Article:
When the last of the fireworks at the World Cup closing ceremony had disappeared into the night, I turned off my TV and immediately opened my laptop to type this column. The World Cup had just ended, and I had witnessed a hard-fought, nerve-racking World Cup final that saw the unbreakable Germans narrowly eke out the colorful Argentines.
To some, it may have been a drab, uneventful final, but I thought the game had every element you could possibly want: brilliant defensive performances from both sides, good goalkeeping and a sublime goal that was scored deep into extra time. In my opinion, I think it was fitting that Germany won. Die Mannschaft had done all of the hard work by escaping the “Group of Death” and defeating host Brazil in stunning fashion, all the while playing such an aesthetically-pleasing brand of football.
With Germany crowned champions and the World Cup put on hold for the next four years, I think that the world can finally reminisce on the memories of the World Cup it has just witnessed. It was a World Cup that had its share of controversy, mixed in with some brilliant World Cup performances. There were teams that were shockingly eliminated in the group stages (see Spain), while there were teams that became the “Cinderellas” of the World Cup (see Costa Rica).
Overall, this tournament, with its newly-implemented goal-line technology and vast array of teams from all over the world, was much more visually appealing (and much less controversial) than the 2010 World Cup held in South Africa.
I believe this World Cup will be remembered in three storylines: the unexpected decline of the old, established soccer powers, the incredible goalkeeping throughout the Cup and the improved refereeing, and the newly implemented goal-line technology. While this World Cup may have been overshadowed by protests and construction accidents preceding the month-long tournament, I believe this World Cup more than lived up to the hype created by the Brazilian and world media.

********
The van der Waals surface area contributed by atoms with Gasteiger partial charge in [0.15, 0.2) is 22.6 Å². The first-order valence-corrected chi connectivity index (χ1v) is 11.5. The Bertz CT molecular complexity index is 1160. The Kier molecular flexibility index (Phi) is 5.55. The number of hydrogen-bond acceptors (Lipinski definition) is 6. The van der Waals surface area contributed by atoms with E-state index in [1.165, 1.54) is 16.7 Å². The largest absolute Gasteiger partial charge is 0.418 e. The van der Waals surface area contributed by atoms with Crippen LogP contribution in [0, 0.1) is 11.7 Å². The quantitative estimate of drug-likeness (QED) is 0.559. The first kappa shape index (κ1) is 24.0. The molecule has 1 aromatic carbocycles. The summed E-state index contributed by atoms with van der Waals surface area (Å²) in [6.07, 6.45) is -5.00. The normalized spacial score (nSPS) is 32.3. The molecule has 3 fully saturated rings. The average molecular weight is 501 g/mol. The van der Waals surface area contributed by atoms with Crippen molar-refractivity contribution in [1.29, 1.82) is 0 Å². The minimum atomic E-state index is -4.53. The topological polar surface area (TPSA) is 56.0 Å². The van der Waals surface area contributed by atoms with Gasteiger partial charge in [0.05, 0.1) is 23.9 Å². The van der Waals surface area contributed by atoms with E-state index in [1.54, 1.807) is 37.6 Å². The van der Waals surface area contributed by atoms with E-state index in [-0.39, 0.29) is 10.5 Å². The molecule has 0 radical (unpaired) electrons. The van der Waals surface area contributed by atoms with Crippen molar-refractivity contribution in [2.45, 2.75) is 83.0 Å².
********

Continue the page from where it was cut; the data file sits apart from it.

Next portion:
The first storyline by which this World Cup will be remembered is the decline of the old, established soccer powers. In 2010, the 16 teams eliminated in the group stage were either inexperienced national teams or teams that simply lacked the talent to compete. Slovenia, North Korea, Honduras, Cameroon, New Zealand, Algeria, Australia and Denmark made up half the teams eliminated after three games, and most of these teams were never expected to advance to the knockout round.
The only two teams that turned in shockingly poor performances at that World Cup were France and Italy, the two teams that had competed in the World Cup final in 2006. Since Brazil, Chile, Portugal, Spain, Uruguay, England and the Netherlands all advanced at the 2010 World Cup, the best teams in the tournament could compete against one another, allowing fans to witness the best that soccer had to offer.
This year, however, was a different story, as relative soccer upstarts advanced to the last 16 at the expense of some long-time powers. More specifically, while Costa Rica, Switzerland, Colombia, Greece, Nigeria, Belgium and Algeria advanced after the three-game group format, some of soccer’s most historically successful teams were left wondering where it all went wrong. Spain, England, Italy and Portugal were all eliminated from the World Cup much earlier than expected. How could this have happened, you may ask? There are two main reasons: age and over-reliance on star offensive players.